Nigerian blockchain startup aims to democratize solar energy
According to the World Bank, around 41 percent of Nigerians have no access to electricity. OneWattSolar, a Lagos-based startup, believes blockchain could be a key to delivering a clean energy solution for this population, reports CNN.
The clean tech company offers Ethereum-based blockchain tokens as a means for its customers to bypass paying for capital-intensive solar energy infrastructure, which financial backers will bankroll.
According to OneWattSolar’s vice president of operations and blockchain strategy, Victor Alagbe, Elon Musk inspired the concept. "I did some writing on Tesla and so I thought it is sunny most of the time here, especially in the northern parts where it is quite arid," the former business writer tells CNN.
"So why don't we use this to power our own electricity... many Nigerians cannot really afford to set up their own solar systems. They can't afford the start up cost so most people would rather go for generators which is not economical when you think of maintenance costs.”
"So why don't we use this to power our own electricity... many Nigerians cannot really afford to set up their own solar systems. They can't afford the start up cost so most people would rather go for generators which is not economical when you think of maintenance costs," Alagbe explained.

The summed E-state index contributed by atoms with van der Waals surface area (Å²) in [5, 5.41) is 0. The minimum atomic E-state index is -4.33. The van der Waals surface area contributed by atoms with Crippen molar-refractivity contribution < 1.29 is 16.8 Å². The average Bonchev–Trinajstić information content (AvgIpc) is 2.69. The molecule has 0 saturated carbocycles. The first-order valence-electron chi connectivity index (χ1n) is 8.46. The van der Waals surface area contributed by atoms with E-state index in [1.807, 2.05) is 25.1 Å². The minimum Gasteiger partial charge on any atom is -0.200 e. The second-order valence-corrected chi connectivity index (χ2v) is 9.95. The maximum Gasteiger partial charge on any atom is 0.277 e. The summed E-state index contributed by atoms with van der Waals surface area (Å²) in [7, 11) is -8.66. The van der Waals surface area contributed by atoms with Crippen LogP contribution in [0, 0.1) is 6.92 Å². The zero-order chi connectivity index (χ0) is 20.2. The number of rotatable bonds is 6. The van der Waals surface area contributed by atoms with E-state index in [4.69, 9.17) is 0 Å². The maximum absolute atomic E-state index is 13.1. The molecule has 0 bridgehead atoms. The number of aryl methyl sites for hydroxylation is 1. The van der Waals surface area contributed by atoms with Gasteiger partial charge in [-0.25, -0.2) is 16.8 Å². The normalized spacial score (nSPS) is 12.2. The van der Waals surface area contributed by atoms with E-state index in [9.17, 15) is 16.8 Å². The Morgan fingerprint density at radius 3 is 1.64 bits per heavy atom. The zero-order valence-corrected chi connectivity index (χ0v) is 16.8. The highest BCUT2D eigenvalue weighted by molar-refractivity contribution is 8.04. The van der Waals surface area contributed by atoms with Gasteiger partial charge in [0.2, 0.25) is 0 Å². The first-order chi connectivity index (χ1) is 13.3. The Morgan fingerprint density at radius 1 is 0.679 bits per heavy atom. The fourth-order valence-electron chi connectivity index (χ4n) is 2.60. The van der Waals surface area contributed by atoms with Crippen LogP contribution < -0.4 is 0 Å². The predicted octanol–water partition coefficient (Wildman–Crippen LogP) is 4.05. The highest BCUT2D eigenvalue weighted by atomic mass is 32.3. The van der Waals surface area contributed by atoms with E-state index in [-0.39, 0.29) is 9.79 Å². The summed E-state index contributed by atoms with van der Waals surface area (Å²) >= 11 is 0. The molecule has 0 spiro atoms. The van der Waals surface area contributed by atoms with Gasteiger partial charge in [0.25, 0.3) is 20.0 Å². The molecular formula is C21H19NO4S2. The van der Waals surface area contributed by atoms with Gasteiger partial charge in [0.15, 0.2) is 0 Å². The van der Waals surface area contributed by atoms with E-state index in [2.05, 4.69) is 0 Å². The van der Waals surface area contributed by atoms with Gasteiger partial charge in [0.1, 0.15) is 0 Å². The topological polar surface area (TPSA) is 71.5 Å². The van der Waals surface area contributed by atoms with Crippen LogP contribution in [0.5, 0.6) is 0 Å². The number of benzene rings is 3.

He believes that allowing customers to purchase tokens in the local naira currency on third party fintech platforms “provides transparency, you can see the utilization of funds, how many systems we have purchased and how many are being used.”
Another advantage of their service versus traditional energy offerings? Cost savings. Energy usage is around 70 Nigerian naira ($0.19) per kilowatt. According to Alagbe, “the blockchain system is 50 percent cheaper than diesel," with expensive generator maintenance out of the picture.
OneWattSolar systems will comprise solar panels as well as a fitted internet enabled router collecting energy usage data used to determine monthly charges for their pay-as-you-go model. The systems are also designed to send real-time notifications to the company should any problems arise.
The eight-month old startup is operates under GoSolar Africa, a renewable energy company founded in 2010. OneWattSolar plans to launch in January 2019, beginning with one thousand fully operational systems.
The demand is there, said Alagbe, who tells CNN that 6,400 homes have signed up for their waiting list. Ultimately, he says, the company wants to deliver their blockchain-powered solar energy solution to one million homes across Sub-Saharan Africa without electricity by 2025.